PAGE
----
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Environmental groups wanted the removal of a dam in R.I. They met resistance.

Environmental groups wanted the removal of a dam in R.I. They met resistance.

Collapsing equipment on the site of the Potter Hill dam and mill on the Westerly-Hopkinton border. Federal officials and environmental groups wanted to get rid of the dam, which one powered the mill, but locals balked and now the project is stalled.

They agree on one thing. The Pawcatuck River would be significantly affected if the dam was taken down.

It is a missed opportunity. Tim Mooney, spokesperson for the Nature Conservancy of Rhode Island, stated that it was a big miss.

Sharon Ahern, president of Westerly Town Council, said that this is not the case. It is a pause that allows us to think about the best way forward.

Ahern said that it was a missed chance if you’re only interested in greatly increasing fish passage.

Ahern also disagrees with the idea of the project being beneficial as it would restore the river to its natural state.

Ahern stated that this is the natural state of the animal. We are not going to go back in time to the days when dinosaurs lived and say, Geez! This is the natural state.

The dam has been there for longer than the United States of America. It began as a gristmill in the mid-1700s and has evolved to become a textile plant for wool and cashmere over the years. It has been abandoned and is now falling into the river. A court-appointed special master now has control of the property.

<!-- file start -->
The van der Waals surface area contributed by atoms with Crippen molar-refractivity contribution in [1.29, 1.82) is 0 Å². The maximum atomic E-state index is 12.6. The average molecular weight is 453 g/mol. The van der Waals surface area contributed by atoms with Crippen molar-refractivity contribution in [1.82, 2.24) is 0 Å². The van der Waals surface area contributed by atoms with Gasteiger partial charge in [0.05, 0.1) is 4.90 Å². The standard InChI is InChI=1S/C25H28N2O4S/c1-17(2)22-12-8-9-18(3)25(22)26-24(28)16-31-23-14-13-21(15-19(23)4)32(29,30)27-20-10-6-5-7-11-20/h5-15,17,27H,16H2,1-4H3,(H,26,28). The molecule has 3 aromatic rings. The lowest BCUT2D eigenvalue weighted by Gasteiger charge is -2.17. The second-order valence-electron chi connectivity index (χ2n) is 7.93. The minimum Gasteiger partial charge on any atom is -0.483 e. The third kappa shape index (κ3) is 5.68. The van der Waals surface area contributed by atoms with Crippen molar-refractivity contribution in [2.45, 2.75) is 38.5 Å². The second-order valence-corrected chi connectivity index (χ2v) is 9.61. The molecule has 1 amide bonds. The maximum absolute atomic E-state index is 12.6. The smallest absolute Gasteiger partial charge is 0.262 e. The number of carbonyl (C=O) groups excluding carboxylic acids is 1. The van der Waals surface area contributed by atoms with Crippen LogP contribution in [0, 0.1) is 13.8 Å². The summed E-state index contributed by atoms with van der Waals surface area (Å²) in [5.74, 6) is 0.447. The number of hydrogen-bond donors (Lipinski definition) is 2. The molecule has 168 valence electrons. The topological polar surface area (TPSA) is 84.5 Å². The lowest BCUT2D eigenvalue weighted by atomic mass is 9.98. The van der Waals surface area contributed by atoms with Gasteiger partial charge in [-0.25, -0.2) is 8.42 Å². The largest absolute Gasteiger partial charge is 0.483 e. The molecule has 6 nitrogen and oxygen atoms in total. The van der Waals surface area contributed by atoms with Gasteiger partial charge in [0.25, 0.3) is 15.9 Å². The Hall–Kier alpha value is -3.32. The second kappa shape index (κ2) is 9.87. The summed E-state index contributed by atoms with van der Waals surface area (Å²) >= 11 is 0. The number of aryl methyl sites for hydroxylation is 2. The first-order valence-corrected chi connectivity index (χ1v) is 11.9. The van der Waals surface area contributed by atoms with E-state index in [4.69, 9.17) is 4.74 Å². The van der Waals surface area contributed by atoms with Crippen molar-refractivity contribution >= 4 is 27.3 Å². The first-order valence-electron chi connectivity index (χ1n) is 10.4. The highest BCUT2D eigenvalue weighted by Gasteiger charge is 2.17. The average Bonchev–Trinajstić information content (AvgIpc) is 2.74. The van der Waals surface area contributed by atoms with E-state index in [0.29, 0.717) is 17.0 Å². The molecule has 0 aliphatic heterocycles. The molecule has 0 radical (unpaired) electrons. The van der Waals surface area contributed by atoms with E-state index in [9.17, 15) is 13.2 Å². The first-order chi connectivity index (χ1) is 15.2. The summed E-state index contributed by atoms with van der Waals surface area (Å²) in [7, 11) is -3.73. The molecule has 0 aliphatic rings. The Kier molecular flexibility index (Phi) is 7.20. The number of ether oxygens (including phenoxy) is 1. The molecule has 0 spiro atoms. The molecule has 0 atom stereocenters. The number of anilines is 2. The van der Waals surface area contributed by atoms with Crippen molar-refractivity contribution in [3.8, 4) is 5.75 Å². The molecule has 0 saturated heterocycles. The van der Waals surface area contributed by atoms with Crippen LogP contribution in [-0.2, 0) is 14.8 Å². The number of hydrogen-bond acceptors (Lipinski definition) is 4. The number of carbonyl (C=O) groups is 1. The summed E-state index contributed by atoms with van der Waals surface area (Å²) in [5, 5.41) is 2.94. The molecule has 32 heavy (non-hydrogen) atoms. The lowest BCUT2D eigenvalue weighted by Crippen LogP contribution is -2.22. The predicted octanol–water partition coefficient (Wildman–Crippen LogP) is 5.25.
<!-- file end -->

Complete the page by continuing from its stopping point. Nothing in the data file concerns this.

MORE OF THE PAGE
Collapsing equipment at the Potter Hill dam and Mill on the Westerly/Hopkinton border. Federal officials and environmental groups tried to get rid the dam that powered the mill, but locals refused and the project is now stalled.Courtesy NOAA

The U.S. National Oceanic and Atmospheric Administration granted Westerly a grant in 2020 with support from Nature Conservancy and other partners. This grant was to help them explore the possibility of removing it. It would have cost approximately $1.7 million. Five other dams on Pawcatuck that flow from the Atlantic Ocean to the inland headwaters have been either removed or repaired to allow fisherman to move more freely.

Potter Hill dam is the last barrier to the Pawcatuck’s main stem. Supporters of removal stated that Monday’s vote to do nothing is even more discourageing.

A dammed river is similar to a person with a bad heart condition. The doctor has removed five blood clots and left only one, according to Jim Turek, a restoration specialist at NOAA. It can be removed, and it can be restored to the person’s health. It is the same as with the Pawcatuck.

Although dam removals are not uncommon, New England and Rhode Island are behind other areas of the country in getting rid these remnants of an industrial past.

Turek stated that this project would benefit the people of the area by restoring floodplains, wetlands, and help them to get around. It would also help river herring and other migratory fish to get from the ocean to freshwater upstream. Those fish play an important part in the ecosystem. Threats to their population could have devastating consequences for the aquatic food web.

Although the dam now has a fish ladder, it doesn’t work as well as a natural flowing river.

The Potter Hill dam and the old mill at the Westerly-Hopkinton frontier. Federal officials and environmental groups tried to get rid the dam that powered the mill, but locals refused and the project is now stalled.Courtesy NOAA